1. How were you affected by the novel’s prologue? What did you discover about Arthur and Jake in this scene?
====Right from the start Arthur was my favourite of the two brothers. I have little patience with kids who 'for weeks on end pestered Arthur to play the game he called knives'. Arthur is the conscientious one, Jake the troublemaker.
2. How would you answer the questions that conclude the prologue?
a. Was Jake surprised because he had never considered the possibility that he might be a less-than-perfect shot? Did he have that much confidence in himself, that little self-doubt?
b. Or was he merely surprised at how easy it was to give in to an impulse, and carry through the thought that lay in your mind? Simply to do whatever you wanted to do, and damn the consequences.
====I don't think Jake thought about having enough confidence or not. He felt like throwing the knife, so he did.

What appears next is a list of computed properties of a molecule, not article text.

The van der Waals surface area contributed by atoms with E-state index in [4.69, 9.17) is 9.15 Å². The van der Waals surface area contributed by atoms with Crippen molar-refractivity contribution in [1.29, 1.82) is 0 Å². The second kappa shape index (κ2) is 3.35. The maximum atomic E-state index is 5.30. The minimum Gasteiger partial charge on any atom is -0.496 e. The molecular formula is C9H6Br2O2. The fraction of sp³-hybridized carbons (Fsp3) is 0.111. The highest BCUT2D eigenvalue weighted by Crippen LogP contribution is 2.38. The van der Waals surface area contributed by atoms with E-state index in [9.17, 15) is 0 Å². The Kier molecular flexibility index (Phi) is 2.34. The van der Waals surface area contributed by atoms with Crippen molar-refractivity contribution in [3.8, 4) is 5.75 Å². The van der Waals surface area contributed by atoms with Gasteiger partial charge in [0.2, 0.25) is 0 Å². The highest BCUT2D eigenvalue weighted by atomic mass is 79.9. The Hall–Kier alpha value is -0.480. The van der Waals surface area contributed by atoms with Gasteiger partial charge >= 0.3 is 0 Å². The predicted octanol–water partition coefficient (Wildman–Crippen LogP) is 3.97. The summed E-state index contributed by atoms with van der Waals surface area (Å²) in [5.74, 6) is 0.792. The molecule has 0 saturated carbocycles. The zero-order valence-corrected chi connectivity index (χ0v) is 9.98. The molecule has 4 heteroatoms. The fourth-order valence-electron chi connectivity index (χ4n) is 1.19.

3. What accounts for the differences between those who follow the rules, like Arthur, and those who defy them?
====Arthur gives in to get it over with. Just from the introduction we cannot yet understand why this is so, but later we get to know that Arthur 'knows' he has to appease Jake for their mother's sake. Very very sad, IMO.
4. Which came more easily for you as an adolescent: obedience or defiance?
====until age 14 I was sickeningly obedient, and then changed overnight. I had to stand up to my overprotective mother, and I did! But I never relished in getting my brothers into trouble. This was about my own freedom, and I never used others to obtain my goal. Can you tell that I hugely dislike Jake?